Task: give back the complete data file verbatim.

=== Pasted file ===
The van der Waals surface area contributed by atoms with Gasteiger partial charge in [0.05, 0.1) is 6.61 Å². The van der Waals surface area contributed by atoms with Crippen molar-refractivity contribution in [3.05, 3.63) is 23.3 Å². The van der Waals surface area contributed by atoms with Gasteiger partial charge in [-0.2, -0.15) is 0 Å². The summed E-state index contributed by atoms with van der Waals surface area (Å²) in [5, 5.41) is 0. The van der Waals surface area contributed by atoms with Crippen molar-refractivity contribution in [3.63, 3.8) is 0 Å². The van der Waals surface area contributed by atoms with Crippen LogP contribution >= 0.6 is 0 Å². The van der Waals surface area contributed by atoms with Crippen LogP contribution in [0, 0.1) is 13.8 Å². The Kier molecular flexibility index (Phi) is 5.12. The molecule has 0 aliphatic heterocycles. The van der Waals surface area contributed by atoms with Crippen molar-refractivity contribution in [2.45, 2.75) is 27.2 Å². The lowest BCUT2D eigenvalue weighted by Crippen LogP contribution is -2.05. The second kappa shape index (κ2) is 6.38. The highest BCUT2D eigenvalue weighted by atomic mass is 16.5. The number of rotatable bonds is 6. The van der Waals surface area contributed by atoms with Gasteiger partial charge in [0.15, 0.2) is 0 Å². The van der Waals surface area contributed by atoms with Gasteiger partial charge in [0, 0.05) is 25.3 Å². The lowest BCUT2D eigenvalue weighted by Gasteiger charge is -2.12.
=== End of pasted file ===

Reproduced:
The van der Waals surface area contributed by atoms with Gasteiger partial charge in [0.05, 0.1) is 6.61 Å². The van der Waals surface area contributed by atoms with Crippen molar-refractivity contribution in [3.05, 3.63) is 23.3 Å². The van der Waals surface area contributed by atoms with Gasteiger partial charge in [-0.2, -0.15) is 0 Å². The summed E-state index contributed by atoms with van der Waals surface area (Å²) in [5, 5.41) is 0. The van der Waals surface area contributed by atoms with Crippen molar-refractivity contribution in [3.63, 3.8) is 0 Å². The van der Waals surface area contributed by atoms with Crippen LogP contribution >= 0.6 is 0 Å². The van der Waals surface area contributed by atoms with Crippen LogP contribution in [0, 0.1) is 13.8 Å². The Kier molecular flexibility index (Phi) is 5.12. The molecule has 0 aliphatic heterocycles. The van der Waals surface area contributed by atoms with Crippen molar-refractivity contribution in [2.45, 2.75) is 27.2 Å². The lowest BCUT2D eigenvalue weighted by Crippen LogP contribution is -2.05. The second kappa shape index (κ2) is 6.38. The highest BCUT2D eigenvalue weighted by atomic mass is 16.5. The number of rotatable bonds is 6. The van der Waals surface area contributed by atoms with Gasteiger partial charge in [0.15, 0.2) is 0 Å². The van der Waals surface area contributed by atoms with Gasteiger partial charge in [0, 0.05) is 25.3 Å². The lowest BCUT2D eigenvalue weighted by Gasteiger charge is -2.12.